ALF Amicus Brief Supports Meaningful Judicial Review of SEC Constitutional Challenge
In light of recent Supreme Court decisions, there is a substantial question about whether SEC administrative enforcement proceedings, conducted by SEC Administrative Law Judges who can be removed only “for cause,” violate the separation of powers. This case asks the Supreme Court to decide whether a constitutional challenge to the structure of SEC administrative enforcement proceedings can be pursued in court without first incurring the burdens, costs, and penalties of such a proceeding. ALF’s amicus brief argues that judicial review cannot be meaningful if it must await completion of the proceeding, especially since the SEC has no special expertise to rule on constitutional issues.
Free Enterprise, Individual Liberty, Limited Government
Gibson v. Securities and Exchange Comm’n, No. 20-276 (Supreme Court) (petition stage)
Read the Amicus Brief:
Whether federal district courts have jurisdiction to review the constitutionality of Securities and Exchange Commission (SEC) administrative enforcement proceedings—which are conducted by SEC-appointed administrative law judges (“ALJs”)—before such proceedings are completed and penalties (such as fines, disgorgements, and professional suspensions and bars) are imposed.
The certiorari petition in this case presents a jurisdictional issue which is the key to timely and meaningful judicial review of the constitutionality of SEC ALJ proceedings. The SEC not only chooses to bring the vast majority of hundreds of civil enforcement actions every year before its own hand-picked ALJs, but also, according to many individuals and corporations, the ALJs who conduct these proceedings are heavy-handed and biased in favor of the SEC. An ultimate Supreme Court ruling that the SEC’s administrative enforcement scheme is unconstitutional would help to level the playing field.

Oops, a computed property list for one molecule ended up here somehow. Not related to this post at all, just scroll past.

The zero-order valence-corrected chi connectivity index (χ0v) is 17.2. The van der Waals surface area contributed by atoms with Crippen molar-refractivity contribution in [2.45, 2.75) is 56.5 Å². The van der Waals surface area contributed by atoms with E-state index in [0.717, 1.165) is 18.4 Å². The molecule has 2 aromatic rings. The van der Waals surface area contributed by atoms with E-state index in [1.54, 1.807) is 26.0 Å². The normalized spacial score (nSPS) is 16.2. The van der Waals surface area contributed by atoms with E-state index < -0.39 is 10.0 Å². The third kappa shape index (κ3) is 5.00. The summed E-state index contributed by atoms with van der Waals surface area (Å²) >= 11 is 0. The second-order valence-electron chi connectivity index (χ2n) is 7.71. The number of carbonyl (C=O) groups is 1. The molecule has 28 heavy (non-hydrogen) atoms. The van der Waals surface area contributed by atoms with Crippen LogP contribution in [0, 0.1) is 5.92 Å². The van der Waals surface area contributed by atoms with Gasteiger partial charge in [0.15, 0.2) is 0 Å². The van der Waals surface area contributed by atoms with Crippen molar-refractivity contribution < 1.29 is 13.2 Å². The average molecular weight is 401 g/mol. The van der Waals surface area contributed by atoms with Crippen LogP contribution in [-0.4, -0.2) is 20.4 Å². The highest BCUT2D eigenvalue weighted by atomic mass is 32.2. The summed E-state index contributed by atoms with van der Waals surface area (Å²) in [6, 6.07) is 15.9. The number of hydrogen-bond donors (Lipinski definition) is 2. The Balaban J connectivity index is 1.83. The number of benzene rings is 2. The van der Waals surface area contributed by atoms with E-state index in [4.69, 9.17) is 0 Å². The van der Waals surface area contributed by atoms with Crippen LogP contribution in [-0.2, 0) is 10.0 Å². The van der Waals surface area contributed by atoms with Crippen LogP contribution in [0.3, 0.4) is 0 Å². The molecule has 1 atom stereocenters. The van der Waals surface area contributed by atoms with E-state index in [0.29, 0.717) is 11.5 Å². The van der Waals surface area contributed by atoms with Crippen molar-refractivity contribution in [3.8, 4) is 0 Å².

More specifically, civil proceedings alleging violations of the nation’s securities laws, and seeking to impose harsh monetary and other penalties on individuals and corporations, can be brought either in a federal district court or before an SEC ALJ. In recent years the SEC has elected to pursue almost 80% of such proceedings before its own ALJs, who side with the SEC in a similarly high percentage of cases. Federal statutes provide that these and other federal agency ALJs cannot be terminated except “for cause.” Several SEC enforcement targets, including Mr. Gibson, have tried to obtain federal district court injunctions against pending SEC administrative enforcement proceedings on the ground that the ALJs’ multilevel, for-cause removal protection conflicts with the President’s constitutional authority to remove federal officers “at will.” Five federal circuit courts of appeals, however, have held that district courts cannot entertain such structural constitutional challenges because SEC enforcement targets’ exclusive judicial remedy is to await completion of administrative proceedings, incur whatever penalties are imposed, and only then appeal to a federal court of appeals.
ALF’s Amicus Brief:
ALF’s petition-stage amicus brief argues that justice delayed is justice denied. The brief contends that the Supreme Court should review the question of whether district courts have jurisdiction to consider structural constitutional challenges to SEC enforcement proceedings before such proceedings are completed: “A financial industry professional should not be required to endure, and somehow survive, the crippling costs, disruptive burdens, and reputational harms of a fully adjudicated SEC administrative enforcement action prior to pursuing—in an Article III court—a structural constitutional challenge to the proceeding’s legitimacy.” Emphasizing the importance of the jurisdictional issue, ALF’s brief contends that district courts can adjudicate such constitutional claims because the SEC’s securities law expertise has no bearing on constitutional questions such as the legitimacy of its own ALJ proceedings, and judicial review of such questions cannot be meaningful if it must be postponed until after administrative proceedings are completed and penalties have been imposed.
The petition for a writ of certiorari was denied on January 11, 2021.
Date Originally Posted: October 1, 2020